The Wall Street Journal: Arizona Attorney General Reaches Settlement With Theranos
The pact is the second legal settlement in two days involving claims that Theranos had faulty blood-testing technology or lab practices. On Monday, Theranos resolved regulatory and legal matters with federal health regulators after the company and its founder Elizabeth Holmes agreed to stay out of the medical-lab business for two years. Theranos has said it has shifted its focus to developing lab equipment to sell to other companies rather than doing tests itself. (Weaver, 4/18)

San Francisco Business Times: Theranos Settles With Government 
Theranos’ value has fallen to almost nothing from a high of $9 billion after a series of Wall Street Journal articles in 2016 detailed how its blood testing equipment — touted to work with just a prick of a finger — was unreliable and produced inaccurate results. (4/18)

Public Health and Education

Agency Needs To Do More To Control Mosquito Population, Grand Jury Finds

Orange County has experienced an epidemic of mosquito-borne illnesses in recent years.

Orange County Register: Zika Virus Could Be ‘Major Concern’ In Orange County In 5-8 Years Without Proper Mosquito Abatement, Grand Jury Says 
The spread of the Zika virus, which can cause birth defects, could be a “major concern” within five to eight years in Orange County, according to an Orange County grand jury report published Tuesday, April 18. To make sure that doesn’t happen, the report noted, the government agency charged with mosquito abatement needs to do more to help quash breeding grounds to prevent future Zika transmission. (Graham, 4/18)

In other public health news —

Sacramento Bee: Disabled Placards For Thousands Of Dead Californians Part Of Program Abuse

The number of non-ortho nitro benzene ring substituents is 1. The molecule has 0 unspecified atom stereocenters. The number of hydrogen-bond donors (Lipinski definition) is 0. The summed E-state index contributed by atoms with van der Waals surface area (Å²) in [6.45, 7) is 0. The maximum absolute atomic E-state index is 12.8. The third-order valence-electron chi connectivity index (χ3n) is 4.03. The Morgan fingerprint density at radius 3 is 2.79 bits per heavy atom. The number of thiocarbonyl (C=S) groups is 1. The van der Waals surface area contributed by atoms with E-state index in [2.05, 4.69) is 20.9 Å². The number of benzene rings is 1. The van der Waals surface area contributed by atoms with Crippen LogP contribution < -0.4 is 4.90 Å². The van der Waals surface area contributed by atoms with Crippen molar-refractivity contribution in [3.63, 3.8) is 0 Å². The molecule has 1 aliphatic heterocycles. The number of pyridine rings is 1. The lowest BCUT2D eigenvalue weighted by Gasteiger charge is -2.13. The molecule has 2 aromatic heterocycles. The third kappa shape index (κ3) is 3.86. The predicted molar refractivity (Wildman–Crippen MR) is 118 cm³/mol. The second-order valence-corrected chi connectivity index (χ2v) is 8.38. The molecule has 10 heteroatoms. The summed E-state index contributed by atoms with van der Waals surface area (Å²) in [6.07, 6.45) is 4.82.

California’s Department of Motor Vehicles needs to significantly beef up efforts to prevent fraud and abuse in the state’s disabled person placard program, a new state audit recommends, noting that officials accept applications lacking required medical documentation, issue too many duplicates, and fail to cancel the placards of people who have died. Almost 3 million people had disabled placards or special license plates as of June 2016, according to Tuesday’s Bureau of State Audits report. (Miller, 4/18)

Around California

Dental Clinic At Heart Of Bacterial Outbreak Gets Permission To Reopen

The clinic will no longer use tap water when performing the procedure, which led to nearly 70 children being hospitalized. It will instead use bottled, sterile water.

In other news from across the state —

National Roundup

Insurers Press CMS For Reassurance On Subsidies, But Leave Meeting Empty-Handed

The "insurer bailouts" have been a Republican target for years, but their future has become even more uncertain after President Donald Trump said he may use them as a bargaining chip to get Democrats to the table to negotiate over health care. Meanwhile, Trump continues to take an optimistic tone over Republican health care efforts, and UnitedHealth, a bellwether for the industry, reports a rise in profits after cutting back on Affordable Care Act marketplaces.

Politico: Trump Issues Bold New Promises On Health Care, Tax, Infrastructure
President Donald Trump on Tuesday promised big wins in the next stretch of his administration, glossing past the reality that the political newcomer will celebrate his first 100 days without a major legislative victory. In a speech that could be seen as a messaging test for that milestone, Trump hailed the opening days of his administration as a wild success and pledged to quickly deliver on health care, tax reform and infrastructure. (McCaskill, 4/18)